Friday, 6 March 2015

More observations on dogs and goats from the 16th century

This post descends from discovering in an earlier post (see here) that Malthus (1798. Essay on the Principle of Population) had an anticipator in Townsend (1786. Dissertation on the Poor Laws by a well-wisher to mankind) and from realising that Townsend's example of a case of natural selection was based on a real observation (see previous post) on an island of the Juan Fernández archipelago made by Don Antonio de Ulloa (1758. Voyage to South-America by Don George Juan and Don Antonio de Ulloa, both captains of the Spanish Navy. Vol. II. London: Davis & Reymers).

The whole story now seems to turn into a series of prequels with interesting ecological observations made by preceding explorers. This post will be about the expedition of George Anson (1748. A Voyage Round the World in the years 1740 to 1744. London: John and Paul Knapton) compiled by Richard Walter, the chaplain of his Majesty's ship in that expedition, the Centurion. This expedition came before that of Juan and Ulloa but after the privateer Alexander Selkirk has been cast away there in 1704. After his rescue, Selkirk's story probably became one source of inspiration for the Robinson Crusoe novel. The two main Islands of Juan Fenrández are now called Alejandro Selkirk (formerly Más Afuera), though Selkirk never was on this island, and Robinson Crusoe Island (formerly Más a Tierra) respectively.

The passage on goats and dogs begins at page 169, with an account of an unintended capture-release-recapture experiment started by Selkirk:
"It remains now only that we speak of the animals and provisions which we met with at this place. Former writers have related, that this Island abounded with vast numbers of goats, and their accounts are not to be questioned, this place being the usual haunt of the buccaneers, and privateers, who formerly frequented those seas. And there are two instances; one of Musquito Indian, and the other of Alexander Selkirk a Scotchman, who were left by their respective ships, and lived alone upon this Island for some years,and consequently were no strangers to its produce. Selkirk, who was the last, after a stay of between four and five yeas, was taken off the place by the Duke and Duchess Privateers of Bristol, as may be seen at large in the journal of their voyage: His manner of life, during his solitude, was in most particulars very remarkable; but there is one circumstance he relates, which was so strangely verified by our own observation, that I cannot help reciting it. He tells us, among other things, as he often caught more goats than he wanted, he sometimes marked their ears and let them go. This was about thirty-two years before our arrival at the Island.Now it happened, that the first goat that was killed by our people at their landing had his ears slit, whence we concluded, that he had doubtless been formerly under the power of Selkirk. This was indeed an animal of a most venerable aspect, dignified with an exceeding majestic beard, and with many other symptoms of antiquity. During our stay on the Island, we met with others marked in the same manner, all the males being distinguished by an exuberance of beard, and every other characteristick [sic] of extreme age.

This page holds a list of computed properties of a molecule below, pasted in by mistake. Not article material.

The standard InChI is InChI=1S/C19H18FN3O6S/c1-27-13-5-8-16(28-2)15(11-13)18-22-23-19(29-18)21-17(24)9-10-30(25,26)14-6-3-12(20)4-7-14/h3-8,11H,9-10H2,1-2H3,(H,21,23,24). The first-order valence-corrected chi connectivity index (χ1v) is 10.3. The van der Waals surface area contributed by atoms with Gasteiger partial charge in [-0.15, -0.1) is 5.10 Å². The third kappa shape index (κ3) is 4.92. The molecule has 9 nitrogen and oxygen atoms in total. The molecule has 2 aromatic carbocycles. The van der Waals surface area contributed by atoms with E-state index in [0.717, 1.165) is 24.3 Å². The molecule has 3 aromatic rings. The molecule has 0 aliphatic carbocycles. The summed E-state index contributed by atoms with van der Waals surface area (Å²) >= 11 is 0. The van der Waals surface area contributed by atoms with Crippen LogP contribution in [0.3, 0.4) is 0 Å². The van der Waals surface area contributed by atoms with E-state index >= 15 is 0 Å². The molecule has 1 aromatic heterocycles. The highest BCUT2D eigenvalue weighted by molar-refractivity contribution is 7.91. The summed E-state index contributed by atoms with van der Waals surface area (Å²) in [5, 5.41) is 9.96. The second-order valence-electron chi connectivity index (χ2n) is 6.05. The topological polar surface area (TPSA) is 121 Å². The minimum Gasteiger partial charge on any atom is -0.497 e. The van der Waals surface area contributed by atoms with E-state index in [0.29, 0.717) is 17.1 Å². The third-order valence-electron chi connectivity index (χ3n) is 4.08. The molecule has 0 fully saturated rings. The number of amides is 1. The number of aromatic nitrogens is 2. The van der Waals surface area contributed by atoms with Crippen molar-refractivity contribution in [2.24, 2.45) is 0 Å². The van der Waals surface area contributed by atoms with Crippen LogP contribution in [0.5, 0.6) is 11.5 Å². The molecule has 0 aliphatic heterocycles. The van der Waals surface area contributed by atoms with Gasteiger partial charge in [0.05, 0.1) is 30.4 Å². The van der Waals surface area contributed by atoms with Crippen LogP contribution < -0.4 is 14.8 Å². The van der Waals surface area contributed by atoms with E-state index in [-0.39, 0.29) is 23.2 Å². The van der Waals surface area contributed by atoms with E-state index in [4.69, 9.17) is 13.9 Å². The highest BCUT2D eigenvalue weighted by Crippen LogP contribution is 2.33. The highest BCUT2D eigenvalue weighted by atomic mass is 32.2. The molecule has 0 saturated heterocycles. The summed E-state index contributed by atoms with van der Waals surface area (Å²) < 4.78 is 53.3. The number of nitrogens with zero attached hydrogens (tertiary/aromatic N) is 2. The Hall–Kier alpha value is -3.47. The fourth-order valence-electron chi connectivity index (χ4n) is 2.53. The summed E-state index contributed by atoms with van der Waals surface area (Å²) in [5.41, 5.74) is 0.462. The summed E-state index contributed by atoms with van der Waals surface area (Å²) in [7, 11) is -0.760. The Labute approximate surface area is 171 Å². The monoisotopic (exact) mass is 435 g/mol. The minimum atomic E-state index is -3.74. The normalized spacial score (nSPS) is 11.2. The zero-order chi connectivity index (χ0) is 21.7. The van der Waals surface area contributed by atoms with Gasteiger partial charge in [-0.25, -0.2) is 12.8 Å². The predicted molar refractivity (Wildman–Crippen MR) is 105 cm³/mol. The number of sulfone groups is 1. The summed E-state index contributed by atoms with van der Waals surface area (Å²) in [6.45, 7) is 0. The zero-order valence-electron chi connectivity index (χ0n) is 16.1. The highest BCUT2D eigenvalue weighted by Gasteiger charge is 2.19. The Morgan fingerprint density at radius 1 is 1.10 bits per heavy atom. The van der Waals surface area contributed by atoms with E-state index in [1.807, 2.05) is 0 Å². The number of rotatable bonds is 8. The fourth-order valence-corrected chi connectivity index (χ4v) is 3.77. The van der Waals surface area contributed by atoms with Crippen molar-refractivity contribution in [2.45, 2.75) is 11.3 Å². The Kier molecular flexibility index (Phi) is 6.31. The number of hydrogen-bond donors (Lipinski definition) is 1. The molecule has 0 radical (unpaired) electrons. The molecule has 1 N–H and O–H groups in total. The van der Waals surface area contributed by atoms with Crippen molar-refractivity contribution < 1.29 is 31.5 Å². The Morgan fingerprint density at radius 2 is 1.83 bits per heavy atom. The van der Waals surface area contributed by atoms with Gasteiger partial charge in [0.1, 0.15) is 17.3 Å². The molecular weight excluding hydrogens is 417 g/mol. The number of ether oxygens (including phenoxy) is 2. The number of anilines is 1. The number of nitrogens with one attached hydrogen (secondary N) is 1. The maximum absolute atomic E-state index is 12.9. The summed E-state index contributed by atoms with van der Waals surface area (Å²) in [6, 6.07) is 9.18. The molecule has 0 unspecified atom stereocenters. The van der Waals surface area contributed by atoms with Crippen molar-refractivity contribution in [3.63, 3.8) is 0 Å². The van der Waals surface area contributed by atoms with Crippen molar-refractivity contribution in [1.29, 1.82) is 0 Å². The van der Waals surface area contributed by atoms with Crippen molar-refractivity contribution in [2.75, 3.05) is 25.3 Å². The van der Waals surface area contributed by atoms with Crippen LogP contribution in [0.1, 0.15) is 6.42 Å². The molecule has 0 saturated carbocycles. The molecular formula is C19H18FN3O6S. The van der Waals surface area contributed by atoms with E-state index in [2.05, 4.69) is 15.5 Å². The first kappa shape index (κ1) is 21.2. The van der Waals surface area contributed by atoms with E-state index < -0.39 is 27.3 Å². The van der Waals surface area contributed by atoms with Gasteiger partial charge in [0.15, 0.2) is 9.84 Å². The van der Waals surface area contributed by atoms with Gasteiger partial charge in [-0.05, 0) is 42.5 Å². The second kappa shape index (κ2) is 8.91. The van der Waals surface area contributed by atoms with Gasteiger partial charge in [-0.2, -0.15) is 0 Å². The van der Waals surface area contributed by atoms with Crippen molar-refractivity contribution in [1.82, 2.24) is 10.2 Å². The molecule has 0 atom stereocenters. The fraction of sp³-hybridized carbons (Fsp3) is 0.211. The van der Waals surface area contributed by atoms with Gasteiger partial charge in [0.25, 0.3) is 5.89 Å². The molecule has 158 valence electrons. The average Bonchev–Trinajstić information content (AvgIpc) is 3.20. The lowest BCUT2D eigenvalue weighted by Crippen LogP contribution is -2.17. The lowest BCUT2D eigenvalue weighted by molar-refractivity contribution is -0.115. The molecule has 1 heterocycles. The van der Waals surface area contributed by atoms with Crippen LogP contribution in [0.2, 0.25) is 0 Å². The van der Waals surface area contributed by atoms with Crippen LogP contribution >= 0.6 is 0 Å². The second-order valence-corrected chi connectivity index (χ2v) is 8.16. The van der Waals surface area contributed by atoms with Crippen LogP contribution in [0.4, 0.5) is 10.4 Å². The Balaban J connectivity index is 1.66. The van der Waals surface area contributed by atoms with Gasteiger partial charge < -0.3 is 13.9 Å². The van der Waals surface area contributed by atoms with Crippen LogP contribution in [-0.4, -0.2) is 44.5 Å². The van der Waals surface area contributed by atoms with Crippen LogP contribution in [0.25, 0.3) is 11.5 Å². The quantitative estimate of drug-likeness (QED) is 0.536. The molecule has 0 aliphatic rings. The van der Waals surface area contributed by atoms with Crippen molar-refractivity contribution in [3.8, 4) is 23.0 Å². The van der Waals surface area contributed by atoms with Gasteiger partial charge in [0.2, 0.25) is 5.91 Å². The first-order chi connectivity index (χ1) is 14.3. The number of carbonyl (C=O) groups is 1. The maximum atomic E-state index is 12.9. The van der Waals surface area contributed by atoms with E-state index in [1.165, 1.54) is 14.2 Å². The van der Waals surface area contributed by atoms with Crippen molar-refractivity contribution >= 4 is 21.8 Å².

But the great number of goats, which former writers described to have been found upon this Island, are at present very much diminished: For the Spaniards being informed of the advantages which buccaneers and privateers drew from the provisions which goat-flesh here furnished them with, they have endeavoured to extirpate the breed, thereby to deprive their enemies of this relief. For this purpose, they have put on shore great numbers of large dogs, who have encreased apace and have destroyed all the goats in the accessible part of the country; so that there now remain only a few amongst the craggs and precipices, where the dogs cannot follow them. These are divided into separate herds of twenty or thirty each, which inhabit distinct fastnesses, and never mingle with each other: By this means we found it extremely difficult to kill them; and yet we were so desirous of their flesh, which we all agreed much resembled venison, that we got knowledge, I believe, of all their herds, and it was conceived, by comparing their numbers together, that they scarcely exceded two hundred upon the whole Island." (Anson 1748, p. 169-171)